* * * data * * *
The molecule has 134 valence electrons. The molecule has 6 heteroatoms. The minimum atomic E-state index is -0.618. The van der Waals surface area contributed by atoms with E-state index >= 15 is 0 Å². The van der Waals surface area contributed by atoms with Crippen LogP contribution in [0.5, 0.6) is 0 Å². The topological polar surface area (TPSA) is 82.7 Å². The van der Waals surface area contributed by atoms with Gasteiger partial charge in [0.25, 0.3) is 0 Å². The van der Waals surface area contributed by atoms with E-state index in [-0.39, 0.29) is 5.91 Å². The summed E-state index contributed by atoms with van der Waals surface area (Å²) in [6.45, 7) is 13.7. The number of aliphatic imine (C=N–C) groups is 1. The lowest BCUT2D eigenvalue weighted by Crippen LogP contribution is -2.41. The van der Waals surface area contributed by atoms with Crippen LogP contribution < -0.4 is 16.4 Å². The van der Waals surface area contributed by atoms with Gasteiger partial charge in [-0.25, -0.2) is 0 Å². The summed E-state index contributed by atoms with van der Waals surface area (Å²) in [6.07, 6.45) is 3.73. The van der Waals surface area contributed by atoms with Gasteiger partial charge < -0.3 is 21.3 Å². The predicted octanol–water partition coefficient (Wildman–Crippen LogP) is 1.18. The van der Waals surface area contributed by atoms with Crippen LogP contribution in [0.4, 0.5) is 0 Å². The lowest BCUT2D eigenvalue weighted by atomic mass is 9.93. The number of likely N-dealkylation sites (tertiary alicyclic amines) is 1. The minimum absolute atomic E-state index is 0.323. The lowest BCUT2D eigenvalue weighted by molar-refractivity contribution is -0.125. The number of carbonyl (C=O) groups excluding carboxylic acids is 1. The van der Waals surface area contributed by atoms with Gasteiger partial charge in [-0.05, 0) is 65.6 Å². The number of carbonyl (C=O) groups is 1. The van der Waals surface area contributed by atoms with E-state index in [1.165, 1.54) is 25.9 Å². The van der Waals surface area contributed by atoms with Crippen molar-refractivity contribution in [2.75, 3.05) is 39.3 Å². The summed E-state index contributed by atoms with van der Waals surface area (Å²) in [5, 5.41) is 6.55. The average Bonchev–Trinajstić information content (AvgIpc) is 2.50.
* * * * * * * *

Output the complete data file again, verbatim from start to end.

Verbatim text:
The molecule has 134 valence electrons. The molecule has 6 heteroatoms. The minimum atomic E-state index is -0.618. The van der Waals surface area contributed by atoms with E-state index >= 15 is 0 Å². The van der Waals surface area contributed by atoms with Crippen LogP contribution in [0.5, 0.6) is 0 Å². The topological polar surface area (TPSA) is 82.7 Å². The van der Waals surface area contributed by atoms with Gasteiger partial charge in [0.25, 0.3) is 0 Å². The van der Waals surface area contributed by atoms with E-state index in [-0.39, 0.29) is 5.91 Å². The summed E-state index contributed by atoms with van der Waals surface area (Å²) in [6.45, 7) is 13.7. The number of aliphatic imine (C=N–C) groups is 1. The lowest BCUT2D eigenvalue weighted by Crippen LogP contribution is -2.41. The van der Waals surface area contributed by atoms with Crippen LogP contribution < -0.4 is 16.4 Å². The van der Waals surface area contributed by atoms with Gasteiger partial charge in [-0.25, -0.2) is 0 Å². The summed E-state index contributed by atoms with van der Waals surface area (Å²) in [6.07, 6.45) is 3.73. The van der Waals surface area contributed by atoms with Gasteiger partial charge < -0.3 is 21.3 Å². The predicted octanol–water partition coefficient (Wildman–Crippen LogP) is 1.18. The van der Waals surface area contributed by atoms with Crippen LogP contribution in [0.4, 0.5) is 0 Å². The lowest BCUT2D eigenvalue weighted by atomic mass is 9.93. The number of likely N-dealkylation sites (tertiary alicyclic amines) is 1. The minimum absolute atomic E-state index is 0.323. The lowest BCUT2D eigenvalue weighted by molar-refractivity contribution is -0.125. The number of carbonyl (C=O) groups excluding carboxylic acids is 1. The van der Waals surface area contributed by atoms with Gasteiger partial charge in [-0.05, 0) is 65.6 Å². The number of carbonyl (C=O) groups is 1. The van der Waals surface area contributed by atoms with E-state index in [1.165, 1.54) is 25.9 Å². The van der Waals surface area contributed by atoms with Crippen molar-refractivity contribution in [2.75, 3.05) is 39.3 Å². The summed E-state index contributed by atoms with van der Waals surface area (Å²) in [5, 5.41) is 6.55. The average Bonchev–Trinajstić information content (AvgIpc) is 2.50.